Britain's rarest butterflies doing well on National Trust property

Adonis Blue butterfly at Calstone and Cherhill Down. Photo by Matthew Oates/National Trust Images
Adonis Blue butterfly at Calstone and Cherhill Down. Photo by Matthew Oates/National Trust Images

Some of Britain’s most threatened butterfly species are bucking national trends and increasing in numbers on National Trust (NT) land, the conservation charity has announced.

The study, which was led by Butterfly Conservation, revealed that habitat-specialist species have seen their overall populations grow by a 10th at NT sites since 1992. In the wider British countryside, however, scarce butterflies have declined by a quarter in the last 25 years.

The ‘winners’ include the chalk grassland-loving Adonis Blue, which has increased in abundance by 13 per cent, and Marsh Fritillary, which has seen its numbers grow by five per cent.

This follows decades of work by the National Trust to protect the specialist habitats required by struggling butterfly species such as Duke of Burgundy and Pearl-bordered Fritillary. For example, the former, numbers of which are stable on NT land compared to a moderate decline elsewhere, has benefitted from a 20-year effort by Trust rangers and partners to manage chalk grassland at Ivinghoe Hills and Dunstable Downs. In Ennerdale, Cumbria, the organisation is working with local Lake District farmer Judith Weston, grazing the wet flush grassland habitat with cattle to provide the perfect conditions for the Marsh Fritillary caterpillars.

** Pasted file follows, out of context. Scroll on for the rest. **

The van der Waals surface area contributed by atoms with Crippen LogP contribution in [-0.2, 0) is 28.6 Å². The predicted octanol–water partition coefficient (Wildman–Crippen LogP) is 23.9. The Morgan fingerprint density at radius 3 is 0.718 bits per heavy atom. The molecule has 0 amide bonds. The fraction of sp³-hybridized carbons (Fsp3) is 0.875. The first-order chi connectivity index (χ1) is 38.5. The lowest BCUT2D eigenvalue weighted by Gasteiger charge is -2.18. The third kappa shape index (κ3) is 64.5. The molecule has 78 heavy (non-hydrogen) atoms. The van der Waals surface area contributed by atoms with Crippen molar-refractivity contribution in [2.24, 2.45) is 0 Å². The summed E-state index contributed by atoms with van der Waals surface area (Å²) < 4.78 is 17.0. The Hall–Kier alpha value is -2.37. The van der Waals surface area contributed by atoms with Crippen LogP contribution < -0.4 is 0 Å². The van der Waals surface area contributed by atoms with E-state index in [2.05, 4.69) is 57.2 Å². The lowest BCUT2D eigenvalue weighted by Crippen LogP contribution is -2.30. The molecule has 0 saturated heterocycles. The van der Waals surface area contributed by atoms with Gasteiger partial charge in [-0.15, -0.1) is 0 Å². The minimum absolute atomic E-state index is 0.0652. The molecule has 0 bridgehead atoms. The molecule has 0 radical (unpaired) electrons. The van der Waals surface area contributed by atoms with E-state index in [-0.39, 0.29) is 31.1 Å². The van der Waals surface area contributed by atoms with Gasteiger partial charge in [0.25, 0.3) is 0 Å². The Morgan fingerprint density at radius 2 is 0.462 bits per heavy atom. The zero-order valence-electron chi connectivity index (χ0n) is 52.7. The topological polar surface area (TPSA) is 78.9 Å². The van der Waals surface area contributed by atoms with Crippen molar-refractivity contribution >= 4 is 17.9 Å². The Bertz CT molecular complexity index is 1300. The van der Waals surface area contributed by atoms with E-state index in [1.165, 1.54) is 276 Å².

Dunstable Downs
Dunstable Downs is among National Trust-owned land that has seen an increase in numbers of Duke of Burgundy butterfly. Photo by John Millar/National Trust Images.

However, despite concerted efforts, a small number of scarce species are still declining on National Trust land. They include the endangered High Brown Fritillary and Heath Fritillary butterflies. Commoner species such as Meadow Brown and Large White were found to be less abundant on NT sites than in the wider countryside. The charity’s specialists believe this may be a consequence of rangers managing sites for rarer species.

The National Trust now hopes to boost the number of farmland butterflies on its 200,000 acres of farmed land. The charity has pledged to improve butterfly habitats on land in its care, with the hope of boosting the ranges of rarer ‘habitat specialists’ like Adonis Blue by 50 per cent. It will work closely with Butterfly Conservation to better manage butterfly sites and to monitor progress on these ambitions.